Too much information? Or too little? How much do you want to know about a play before you see it? On our drive back from a performance of Seven Ages at Lorain High School, Emily was all excited to learn we are producing The Tempest at Great Lakes Theater next year because she has never seen it. Never even read it. And she decided right there not to read it, to experience an entire Shakespeare from beginning to end with no foreknowledge. That will be an adventure!
(Why so excited about The Tempest without knowing anything about it? See: Neil Gaiman.)
I whole-heartedly support her decision. I like to be surprised. However, it is also true I do not like to be confused, or left confused. A little confusion is a good thing, it can be a mystery, it makes you think.
It also makes people talk during movies. Who is that guy? What are they talking about? Is she gonna die? When we get to talky bits in SHIELD, the kids get distracted and that’s when they make comments and I have to shush and remind them the talky bits is when we learn what the hell is going on.
Seven Ages was written to stand alone. Yes, you might get more out of it if you are familiar with As You Like It, you already have an idea of who these characters are. But the introduction explains all you really need to know; four people, hiding from danger, telling stories. One woman is dressed as a man and three of them must keep her gender a secret from the fourth. That’s it, easily spelled out, and on with the storytelling.
The first two performances a few adults in the audience expressed concern that the kids might be confused by some of the segues from one tale to another, because they include oblique references to As You Like It. I found only one such reference to the court of Duke Frederick, removed it (one sentence) and since then no one has expressed any confusion with the segues at all. To the contrary, the writers have been praised by audiences for how it all hangs together.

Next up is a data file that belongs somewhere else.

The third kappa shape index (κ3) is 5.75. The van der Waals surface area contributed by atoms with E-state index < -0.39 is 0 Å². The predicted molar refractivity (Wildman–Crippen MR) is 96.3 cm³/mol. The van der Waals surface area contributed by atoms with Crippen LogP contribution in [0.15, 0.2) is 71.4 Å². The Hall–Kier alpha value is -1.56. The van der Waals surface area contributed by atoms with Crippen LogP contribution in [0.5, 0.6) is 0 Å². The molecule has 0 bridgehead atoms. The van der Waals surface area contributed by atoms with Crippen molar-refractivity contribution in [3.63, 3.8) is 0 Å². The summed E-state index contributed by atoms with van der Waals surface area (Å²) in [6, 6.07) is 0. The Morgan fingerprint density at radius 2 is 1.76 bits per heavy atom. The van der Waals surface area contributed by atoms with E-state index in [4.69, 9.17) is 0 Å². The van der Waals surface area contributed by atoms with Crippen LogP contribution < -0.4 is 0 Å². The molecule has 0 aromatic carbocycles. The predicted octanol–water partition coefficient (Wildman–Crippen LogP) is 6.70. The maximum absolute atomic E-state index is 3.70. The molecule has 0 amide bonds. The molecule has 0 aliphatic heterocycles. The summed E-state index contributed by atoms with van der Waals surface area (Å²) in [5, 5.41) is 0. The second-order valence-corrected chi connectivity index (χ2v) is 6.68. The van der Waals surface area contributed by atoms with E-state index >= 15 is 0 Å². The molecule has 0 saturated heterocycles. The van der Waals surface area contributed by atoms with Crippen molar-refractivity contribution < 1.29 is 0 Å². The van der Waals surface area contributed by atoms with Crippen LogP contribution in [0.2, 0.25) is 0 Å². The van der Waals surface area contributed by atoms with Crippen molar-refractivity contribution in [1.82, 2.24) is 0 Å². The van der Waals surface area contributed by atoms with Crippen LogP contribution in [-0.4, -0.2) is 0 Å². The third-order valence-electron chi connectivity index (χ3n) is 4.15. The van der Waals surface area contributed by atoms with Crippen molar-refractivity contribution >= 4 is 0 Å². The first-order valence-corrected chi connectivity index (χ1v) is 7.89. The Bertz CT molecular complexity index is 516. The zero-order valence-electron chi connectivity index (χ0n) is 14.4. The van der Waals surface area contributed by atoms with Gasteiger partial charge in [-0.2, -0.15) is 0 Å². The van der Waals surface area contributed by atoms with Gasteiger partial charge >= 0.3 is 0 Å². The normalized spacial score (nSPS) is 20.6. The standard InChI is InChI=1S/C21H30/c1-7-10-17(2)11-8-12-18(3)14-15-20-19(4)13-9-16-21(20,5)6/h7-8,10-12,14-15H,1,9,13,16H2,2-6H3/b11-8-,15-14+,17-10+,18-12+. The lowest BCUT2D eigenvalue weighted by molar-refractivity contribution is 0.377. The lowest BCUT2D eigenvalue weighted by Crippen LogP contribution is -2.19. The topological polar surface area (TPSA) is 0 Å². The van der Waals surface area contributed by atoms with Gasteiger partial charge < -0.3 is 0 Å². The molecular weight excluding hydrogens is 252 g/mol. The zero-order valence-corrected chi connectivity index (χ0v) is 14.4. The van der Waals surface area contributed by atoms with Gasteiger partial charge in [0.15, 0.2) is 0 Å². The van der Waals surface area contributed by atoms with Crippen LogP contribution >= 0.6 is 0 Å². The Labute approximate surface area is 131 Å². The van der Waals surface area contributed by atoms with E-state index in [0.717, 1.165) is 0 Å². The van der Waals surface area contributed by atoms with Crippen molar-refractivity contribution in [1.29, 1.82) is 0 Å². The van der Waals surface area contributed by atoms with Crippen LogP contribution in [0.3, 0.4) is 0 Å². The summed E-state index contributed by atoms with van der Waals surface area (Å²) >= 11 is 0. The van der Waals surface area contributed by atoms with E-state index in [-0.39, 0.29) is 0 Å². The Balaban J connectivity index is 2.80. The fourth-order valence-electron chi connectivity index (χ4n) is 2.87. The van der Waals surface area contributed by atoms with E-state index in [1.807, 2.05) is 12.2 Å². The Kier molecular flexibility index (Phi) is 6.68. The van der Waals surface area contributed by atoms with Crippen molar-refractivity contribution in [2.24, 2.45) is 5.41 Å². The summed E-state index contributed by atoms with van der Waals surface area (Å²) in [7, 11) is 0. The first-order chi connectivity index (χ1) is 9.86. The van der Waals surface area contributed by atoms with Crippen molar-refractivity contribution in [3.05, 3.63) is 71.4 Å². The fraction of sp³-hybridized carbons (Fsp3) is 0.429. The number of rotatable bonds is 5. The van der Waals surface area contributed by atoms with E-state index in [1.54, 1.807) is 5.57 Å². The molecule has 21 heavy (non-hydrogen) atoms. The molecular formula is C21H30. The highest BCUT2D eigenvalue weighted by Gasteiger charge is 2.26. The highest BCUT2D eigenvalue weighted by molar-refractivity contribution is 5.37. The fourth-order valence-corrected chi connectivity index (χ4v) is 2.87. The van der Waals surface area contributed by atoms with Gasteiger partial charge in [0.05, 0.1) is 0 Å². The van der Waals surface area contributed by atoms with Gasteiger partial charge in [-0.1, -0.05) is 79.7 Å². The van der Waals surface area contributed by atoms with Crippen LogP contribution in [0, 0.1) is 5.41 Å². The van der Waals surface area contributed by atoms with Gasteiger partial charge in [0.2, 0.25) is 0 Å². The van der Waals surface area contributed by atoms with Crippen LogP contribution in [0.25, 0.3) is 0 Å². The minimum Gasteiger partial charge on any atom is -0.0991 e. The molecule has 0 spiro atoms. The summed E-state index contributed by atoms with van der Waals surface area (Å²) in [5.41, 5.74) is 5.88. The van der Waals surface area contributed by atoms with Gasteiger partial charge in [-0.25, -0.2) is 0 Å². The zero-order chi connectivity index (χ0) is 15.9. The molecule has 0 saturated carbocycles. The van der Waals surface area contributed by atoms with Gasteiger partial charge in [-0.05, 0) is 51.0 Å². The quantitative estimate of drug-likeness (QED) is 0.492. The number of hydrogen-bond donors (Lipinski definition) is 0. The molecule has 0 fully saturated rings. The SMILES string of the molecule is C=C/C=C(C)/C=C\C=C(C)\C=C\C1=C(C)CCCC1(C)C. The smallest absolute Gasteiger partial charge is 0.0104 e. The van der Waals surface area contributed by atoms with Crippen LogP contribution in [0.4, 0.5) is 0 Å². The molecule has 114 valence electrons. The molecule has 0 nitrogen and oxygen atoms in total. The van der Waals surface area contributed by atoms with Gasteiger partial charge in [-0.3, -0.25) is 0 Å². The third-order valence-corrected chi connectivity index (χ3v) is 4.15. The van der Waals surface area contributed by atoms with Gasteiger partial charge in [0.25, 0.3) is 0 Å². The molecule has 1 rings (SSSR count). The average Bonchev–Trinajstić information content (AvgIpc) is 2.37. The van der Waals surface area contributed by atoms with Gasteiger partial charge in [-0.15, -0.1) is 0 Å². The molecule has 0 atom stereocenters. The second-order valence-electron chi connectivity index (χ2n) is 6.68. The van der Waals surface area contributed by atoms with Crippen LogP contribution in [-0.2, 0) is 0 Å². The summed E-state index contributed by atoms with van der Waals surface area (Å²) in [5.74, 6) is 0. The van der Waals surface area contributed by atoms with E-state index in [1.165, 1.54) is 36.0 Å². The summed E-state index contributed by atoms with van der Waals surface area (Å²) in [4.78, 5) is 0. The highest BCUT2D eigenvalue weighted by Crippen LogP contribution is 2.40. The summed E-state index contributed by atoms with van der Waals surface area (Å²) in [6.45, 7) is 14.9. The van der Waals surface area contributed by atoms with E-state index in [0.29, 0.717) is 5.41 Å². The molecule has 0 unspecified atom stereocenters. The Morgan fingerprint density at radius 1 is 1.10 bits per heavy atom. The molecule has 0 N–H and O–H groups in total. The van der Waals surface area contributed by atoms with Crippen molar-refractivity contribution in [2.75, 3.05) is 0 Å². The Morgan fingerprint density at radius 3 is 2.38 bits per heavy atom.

However, Lisa wanted to provide some context to the student audiences, explaining the origins of the play, how it was written, where the inspiration comes from. I told her I thought this was too much information to be providing the students prior to the show, that they would have the wrong impression from the get-go. She reluctantly followed my request, and our first student audience was confused and disengaged.
I was wrong.
Since then, each of our student audiences have received a very basic explanation of what it is we are trying to do with this play, how Jacques’ “Seven Ages” speech was the inspiration, and what they could expect -- seven stories. Those matinees were very successful. The students at Lorain High were most attentive, they got all the jokes and had many interesting questions or comments about the stories after the show.
Last night Brian and I went to see The Aliens by Annie Baker at Dobama Theatre (strong recommended, remaining performances tonight and tomorrow afternoon only). We arrived early to hear Nathan Motta, Dobama artistic director, and the director of this production, provide what they are calling a pre-show “conversation” though it’s not really a conversation, it’s a pre-show talk. For a half-hour, Motta provided very interesting background on the playwright, the history of this play and Baker’s other works, their importance and significance.
He also described the characters in the play, in some cases using the playwright’s stage directions, which gave the audiences clues as what to look for. This is what we strive to accomplish when presenting key scenes from Shakespeare in the classroom, as part of GLT’s residency program -- give the students something to watch for in the scene they are about to see. In that way, we make them active viewers.
But last night’s audience wasn’t full of students (though I was delighted to see a pack of teenagers there, on their own, seeing this play) we were adults. Granted, adults who voluntarily showed up forty-five minutes early for this information. Some of the information the director provided might be called spoilers -- not major plot points, but just the kind of things I like to figure out myself when watching a play or seeing a movie.
And yet, I feel this is an important step in keeping theater relevant in the 21st century. What media do we consume for which we have absolutely no foreknowledge? We have seen the trailers for films, that is largely how we choose them. And those are chock-a-block with spoilers. We read blogs, see commercials, have recommendations from friends, on books, TV shows, radio programs.
Why walk into a play and expect a modern audience to be satisfied to jump in with complete ignorance? Doesn’t make sense.
In my own works, I have tried to create “trailers” for plays, but they are devilishly difficult on a shoestring budget. We all know this. Even look at the online trailers for The Velocity of Autumn, they avoid showing actors speaking lines on stage as much as possible, because it just doesn't play the way it's supposed to on video. We get punchlines and audience reaction, which is the real selling point -- others enjoying it, not the work itself.
Tomorrow the tour visits Cleveland Heights-University Heights Main Public Library on Lee Road. They are usually quite a discerning crowd, because, you know. Heights. And yet, I believe I will be encouraging our moderator Khaki to be providing some much-appreciated pre-show context.